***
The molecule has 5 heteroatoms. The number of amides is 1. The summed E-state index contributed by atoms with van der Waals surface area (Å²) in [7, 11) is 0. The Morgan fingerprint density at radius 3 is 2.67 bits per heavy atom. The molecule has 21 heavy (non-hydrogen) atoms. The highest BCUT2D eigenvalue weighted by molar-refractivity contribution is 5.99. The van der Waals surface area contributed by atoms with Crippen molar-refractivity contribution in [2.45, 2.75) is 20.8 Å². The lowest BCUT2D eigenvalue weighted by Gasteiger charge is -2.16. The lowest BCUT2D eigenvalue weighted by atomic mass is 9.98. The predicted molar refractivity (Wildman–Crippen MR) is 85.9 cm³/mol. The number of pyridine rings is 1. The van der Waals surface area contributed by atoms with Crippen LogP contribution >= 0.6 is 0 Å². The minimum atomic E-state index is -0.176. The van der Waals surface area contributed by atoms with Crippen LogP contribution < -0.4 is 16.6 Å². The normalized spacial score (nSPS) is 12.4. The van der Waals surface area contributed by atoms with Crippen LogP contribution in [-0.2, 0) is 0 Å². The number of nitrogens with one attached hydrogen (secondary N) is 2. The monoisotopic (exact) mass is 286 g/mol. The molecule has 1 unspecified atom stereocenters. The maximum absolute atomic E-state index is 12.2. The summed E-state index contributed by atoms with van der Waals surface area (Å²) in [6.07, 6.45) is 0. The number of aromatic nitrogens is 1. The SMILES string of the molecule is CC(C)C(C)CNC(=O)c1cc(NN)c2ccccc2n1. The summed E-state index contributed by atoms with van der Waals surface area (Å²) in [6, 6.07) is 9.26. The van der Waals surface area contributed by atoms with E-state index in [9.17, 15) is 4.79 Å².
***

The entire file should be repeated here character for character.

The molecule has 5 heteroatoms. The number of amides is 1. The summed E-state index contributed by atoms with van der Waals surface area (Å²) in [7, 11) is 0. The Morgan fingerprint density at radius 3 is 2.67 bits per heavy atom. The molecule has 21 heavy (non-hydrogen) atoms. The highest BCUT2D eigenvalue weighted by molar-refractivity contribution is 5.99. The van der Waals surface area contributed by atoms with Crippen molar-refractivity contribution in [2.45, 2.75) is 20.8 Å². The lowest BCUT2D eigenvalue weighted by Gasteiger charge is -2.16. The lowest BCUT2D eigenvalue weighted by atomic mass is 9.98. The predicted molar refractivity (Wildman–Crippen MR) is 85.9 cm³/mol. The number of pyridine rings is 1. The van der Waals surface area contributed by atoms with Crippen LogP contribution >= 0.6 is 0 Å². The minimum atomic E-state index is -0.176. The van der Waals surface area contributed by atoms with Crippen LogP contribution < -0.4 is 16.6 Å². The normalized spacial score (nSPS) is 12.4. The van der Waals surface area contributed by atoms with Crippen LogP contribution in [-0.2, 0) is 0 Å². The number of nitrogens with one attached hydrogen (secondary N) is 2. The monoisotopic (exact) mass is 286 g/mol. The molecule has 1 unspecified atom stereocenters. The maximum absolute atomic E-state index is 12.2. The summed E-state index contributed by atoms with van der Waals surface area (Å²) in [6.07, 6.45) is 0. The number of aromatic nitrogens is 1. The SMILES string of the molecule is CC(C)C(C)CNC(=O)c1cc(NN)c2ccccc2n1. The summed E-state index contributed by atoms with van der Waals surface area (Å²) in [6, 6.07) is 9.26. The van der Waals surface area contributed by atoms with E-state index in [9.17, 15) is 4.79 Å².